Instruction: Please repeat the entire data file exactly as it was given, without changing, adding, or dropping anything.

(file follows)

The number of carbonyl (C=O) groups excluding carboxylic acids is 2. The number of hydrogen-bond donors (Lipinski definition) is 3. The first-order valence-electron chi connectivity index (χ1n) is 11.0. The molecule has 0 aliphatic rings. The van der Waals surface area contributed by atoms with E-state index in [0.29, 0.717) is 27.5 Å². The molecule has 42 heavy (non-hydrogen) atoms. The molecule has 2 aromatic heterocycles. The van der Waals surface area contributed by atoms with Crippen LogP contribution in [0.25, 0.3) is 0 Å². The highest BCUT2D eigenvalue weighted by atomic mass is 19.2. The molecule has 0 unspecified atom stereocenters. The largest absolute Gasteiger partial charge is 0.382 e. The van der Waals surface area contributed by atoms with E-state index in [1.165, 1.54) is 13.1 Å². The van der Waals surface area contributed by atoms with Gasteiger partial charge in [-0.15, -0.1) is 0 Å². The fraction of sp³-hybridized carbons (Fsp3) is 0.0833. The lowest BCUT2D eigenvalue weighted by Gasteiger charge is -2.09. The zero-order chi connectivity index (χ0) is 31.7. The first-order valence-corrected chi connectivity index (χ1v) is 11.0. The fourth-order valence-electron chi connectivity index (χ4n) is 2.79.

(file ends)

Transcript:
The number of carbonyl (C=O) groups excluding carboxylic acids is 2. The number of hydrogen-bond donors (Lipinski definition) is 3. The first-order valence-electron chi connectivity index (χ1n) is 11.0. The molecule has 0 aliphatic rings. The van der Waals surface area contributed by atoms with E-state index in [0.29, 0.717) is 27.5 Å². The molecule has 42 heavy (non-hydrogen) atoms. The molecule has 2 aromatic heterocycles. The van der Waals surface area contributed by atoms with Crippen LogP contribution in [0.25, 0.3) is 0 Å². The highest BCUT2D eigenvalue weighted by atomic mass is 19.2. The molecule has 0 unspecified atom stereocenters. The largest absolute Gasteiger partial charge is 0.382 e. The van der Waals surface area contributed by atoms with E-state index in [1.165, 1.54) is 13.1 Å². The van der Waals surface area contributed by atoms with Gasteiger partial charge in [-0.15, -0.1) is 0 Å². The fraction of sp³-hybridized carbons (Fsp3) is 0.0833. The lowest BCUT2D eigenvalue weighted by Gasteiger charge is -2.09. The zero-order chi connectivity index (χ0) is 31.7. The first-order valence-corrected chi connectivity index (χ1v) is 11.0. The fourth-order valence-electron chi connectivity index (χ4n) is 2.79.